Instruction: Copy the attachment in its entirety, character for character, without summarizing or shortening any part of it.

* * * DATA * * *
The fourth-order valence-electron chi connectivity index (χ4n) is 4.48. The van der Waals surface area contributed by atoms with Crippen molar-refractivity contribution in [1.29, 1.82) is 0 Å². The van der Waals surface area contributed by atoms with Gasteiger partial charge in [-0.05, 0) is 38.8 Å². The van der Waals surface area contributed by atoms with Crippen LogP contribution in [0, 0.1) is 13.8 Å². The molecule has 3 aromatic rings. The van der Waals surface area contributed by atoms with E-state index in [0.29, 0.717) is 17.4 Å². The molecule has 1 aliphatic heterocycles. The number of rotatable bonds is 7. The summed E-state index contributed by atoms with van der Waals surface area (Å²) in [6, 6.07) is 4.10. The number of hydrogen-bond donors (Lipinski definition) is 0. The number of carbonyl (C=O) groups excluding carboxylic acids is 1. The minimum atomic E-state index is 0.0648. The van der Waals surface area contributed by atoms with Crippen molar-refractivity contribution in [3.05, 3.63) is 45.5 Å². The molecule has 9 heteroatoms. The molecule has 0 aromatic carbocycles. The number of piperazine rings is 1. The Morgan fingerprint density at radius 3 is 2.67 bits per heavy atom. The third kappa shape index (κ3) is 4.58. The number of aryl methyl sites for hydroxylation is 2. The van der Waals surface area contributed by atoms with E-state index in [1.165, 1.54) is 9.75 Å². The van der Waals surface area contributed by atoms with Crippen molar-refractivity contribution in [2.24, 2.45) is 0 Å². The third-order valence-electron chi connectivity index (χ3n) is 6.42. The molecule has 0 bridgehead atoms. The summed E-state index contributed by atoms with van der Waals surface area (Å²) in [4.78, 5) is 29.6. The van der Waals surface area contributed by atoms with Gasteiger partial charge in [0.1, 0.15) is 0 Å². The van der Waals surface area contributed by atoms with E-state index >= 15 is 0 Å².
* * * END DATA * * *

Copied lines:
The fourth-order valence-electron chi connectivity index (χ4n) is 4.48. The van der Waals surface area contributed by atoms with Crippen molar-refractivity contribution in [1.29, 1.82) is 0 Å². The van der Waals surface area contributed by atoms with Gasteiger partial charge in [-0.05, 0) is 38.8 Å². The van der Waals surface area contributed by atoms with Crippen LogP contribution in [0, 0.1) is 13.8 Å². The molecule has 3 aromatic rings. The van der Waals surface area contributed by atoms with E-state index in [0.29, 0.717) is 17.4 Å². The molecule has 1 aliphatic heterocycles. The number of rotatable bonds is 7. The summed E-state index contributed by atoms with van der Waals surface area (Å²) in [6, 6.07) is 4.10. The number of hydrogen-bond donors (Lipinski definition) is 0. The number of carbonyl (C=O) groups excluding carboxylic acids is 1. The minimum atomic E-state index is 0.0648. The van der Waals surface area contributed by atoms with Crippen molar-refractivity contribution in [3.05, 3.63) is 45.5 Å². The molecule has 9 heteroatoms. The molecule has 0 aromatic carbocycles. The number of piperazine rings is 1. The Morgan fingerprint density at radius 3 is 2.67 bits per heavy atom. The third kappa shape index (κ3) is 4.58. The number of aryl methyl sites for hydroxylation is 2. The van der Waals surface area contributed by atoms with E-state index in [1.165, 1.54) is 9.75 Å². The van der Waals surface area contributed by atoms with Crippen molar-refractivity contribution in [2.24, 2.45) is 0 Å². The third-order valence-electron chi connectivity index (χ3n) is 6.42. The molecule has 0 bridgehead atoms. The summed E-state index contributed by atoms with van der Waals surface area (Å²) in [4.78, 5) is 29.6. The van der Waals surface area contributed by atoms with Gasteiger partial charge in [0.1, 0.15) is 0 Å². The van der Waals surface area contributed by atoms with E-state index >= 15 is 0 Å².